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Disability Next Steps

From ticking the box to inclusion

A growing number of companies are making commitments to recruiting and employing persons with disabilities (PwD). Whilst a good first step, this often unleashes unintended consequences since the environment and people mindsets are still not disability inclusive. This article touches on three next steps that organisations must embark on foster disability inclusion and a sense of belonging.


1. Absence of accessible workplaces and tools for all kinds of disability:


Accessibility in the workplace is among the biggest challenges faced by persons with disabilities. The lack of disability awareness often cause organisations to be ignorant or not aware of the needs of PwD. As a result many companies lack appropriate accessible workplaces leading to considerable difficulties for persons with disabilities to adapt and integrate into the workplace.


It is important to note that accessibility doesn't just mean wheelchairs, ramps and accessible toilets. Accessibility must cover all kinds of disability – seen and unseen. An accessibility audit can identify and develop roadmaps to ensure that organisational facilities are supportive of a diverse workplace.


Organisations can create more accessibility with the aid of technology; installing adjustable desks and monitors, improved lighting, colour-coded keyboards, screen reader software, sign language apps and so on. Accessible environments create workplaces where everyone feels valued for who they are, where everyone can thrive.


2. Lack of awareness about disabilities in the workplace leading to unconscious bias


While one might not overtly discriminate against disability, unconscious bias is an unavoidable reality existing in our society. Within society there are many stories that portray PwD as “disable”, a victim, a person that cannot work like a regular employee. Such stereotypes born out of misinformation and limited understanding, serve as the base for conscious and unconscious bias towards PwD.


Many managers are therefore reluctant to add PwD into their teams since they have concerns that they may be less productive or have some genuine safety concerns. The best way to deal with this bias is to talk with or visit workplaces where they can see PwD’s in action and understand what adaptations are required at the workplace.


  • Exposure - pairing a regular employee with an employee with a disability can help them observe each other’s work and help them to bring new innovative ideas to the table mutually.

  • Psychological safety - Another strategy to combat unconscious bias is to create an environment at work where people feel comfortable speaking up about uncomfortable subjects and tackling unconscious bias head-on.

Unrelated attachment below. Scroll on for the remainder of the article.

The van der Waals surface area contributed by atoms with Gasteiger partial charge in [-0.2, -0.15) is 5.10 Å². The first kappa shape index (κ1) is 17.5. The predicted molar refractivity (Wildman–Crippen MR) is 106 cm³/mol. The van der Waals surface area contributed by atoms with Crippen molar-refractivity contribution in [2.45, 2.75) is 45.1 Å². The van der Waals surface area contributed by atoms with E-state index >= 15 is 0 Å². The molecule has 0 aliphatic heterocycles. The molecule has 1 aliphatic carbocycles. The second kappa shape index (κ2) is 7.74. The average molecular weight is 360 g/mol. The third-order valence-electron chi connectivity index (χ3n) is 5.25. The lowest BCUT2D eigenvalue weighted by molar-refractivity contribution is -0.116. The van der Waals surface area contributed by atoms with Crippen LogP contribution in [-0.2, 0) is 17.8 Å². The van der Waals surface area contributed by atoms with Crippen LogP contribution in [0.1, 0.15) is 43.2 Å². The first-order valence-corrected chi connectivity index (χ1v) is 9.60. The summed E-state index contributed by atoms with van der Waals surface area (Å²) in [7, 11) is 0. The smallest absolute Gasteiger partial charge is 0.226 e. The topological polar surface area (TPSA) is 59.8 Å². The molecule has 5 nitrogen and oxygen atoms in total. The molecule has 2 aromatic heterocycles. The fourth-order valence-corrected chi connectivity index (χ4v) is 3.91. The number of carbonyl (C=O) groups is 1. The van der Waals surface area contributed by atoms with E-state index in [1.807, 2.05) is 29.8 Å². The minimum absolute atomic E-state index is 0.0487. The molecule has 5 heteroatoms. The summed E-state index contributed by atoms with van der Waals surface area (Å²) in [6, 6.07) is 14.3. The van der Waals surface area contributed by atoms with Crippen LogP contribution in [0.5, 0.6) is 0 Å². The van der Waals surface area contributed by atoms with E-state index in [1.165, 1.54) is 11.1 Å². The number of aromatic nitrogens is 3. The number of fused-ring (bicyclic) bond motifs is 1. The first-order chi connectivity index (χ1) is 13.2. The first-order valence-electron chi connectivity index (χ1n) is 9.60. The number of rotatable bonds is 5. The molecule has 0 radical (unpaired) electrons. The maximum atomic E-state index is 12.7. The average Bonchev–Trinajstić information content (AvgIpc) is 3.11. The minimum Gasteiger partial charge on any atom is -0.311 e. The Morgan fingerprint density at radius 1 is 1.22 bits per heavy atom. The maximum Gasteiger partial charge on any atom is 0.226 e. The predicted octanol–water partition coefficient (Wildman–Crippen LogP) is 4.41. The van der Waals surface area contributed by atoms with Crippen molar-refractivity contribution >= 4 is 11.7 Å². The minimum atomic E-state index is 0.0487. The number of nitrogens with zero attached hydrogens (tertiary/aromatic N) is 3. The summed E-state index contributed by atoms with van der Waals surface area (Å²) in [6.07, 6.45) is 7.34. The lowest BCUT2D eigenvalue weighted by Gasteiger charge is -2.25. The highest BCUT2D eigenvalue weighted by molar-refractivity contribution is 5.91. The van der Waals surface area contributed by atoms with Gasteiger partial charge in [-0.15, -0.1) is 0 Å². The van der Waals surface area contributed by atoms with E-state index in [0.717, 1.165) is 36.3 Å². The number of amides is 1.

3. Lack of internal conversation


Oftentimes, companies avoid discussing certain topics with their staff. The term "disability" is viewed as a general condition, and solutions are developed in accordance with this. As a result, excluding employees from discussions makes them feel irrelevant or indifferent.


As an organisation, you should occasionally gather to talk about ways to make accessibility improvements to your company's standards. The World Disability Day is celebrated every year on Dec 3 to raise awareness of disability-related issues and to rally support for the inclusion, dignity, and rights of people with disabilities. Celebrate this occasion with your employees and engage them in a discussion about the adjustments your business has done to increase accessibility and what further you can do to improve it. Engaging them in a conversation can enable them to participate and offer their ideas.


Lets just take a step back and assume that you have done all the accessibility adjustments, had the conversation, trained employees, etc. But does it mean you are done? Well not quite. The process of accessibility is constantly evolving. You may have handled the present situations and tailored your team's solutions in accordance, but your work is never over.


Companies must constantly update their policies, develop new accommodation standards, and improve their training procedures due to the rapid advancement of technology and the emergence of new accessibility requirements. Therefore, as an organisation implement these practices in workspaces and allow your employees to bring themselves, including their disability, to work! Remember that an estimated 15% of our people have some form of disability - it's only when your specially abled employees cross that threshold have you become truly inclusive.

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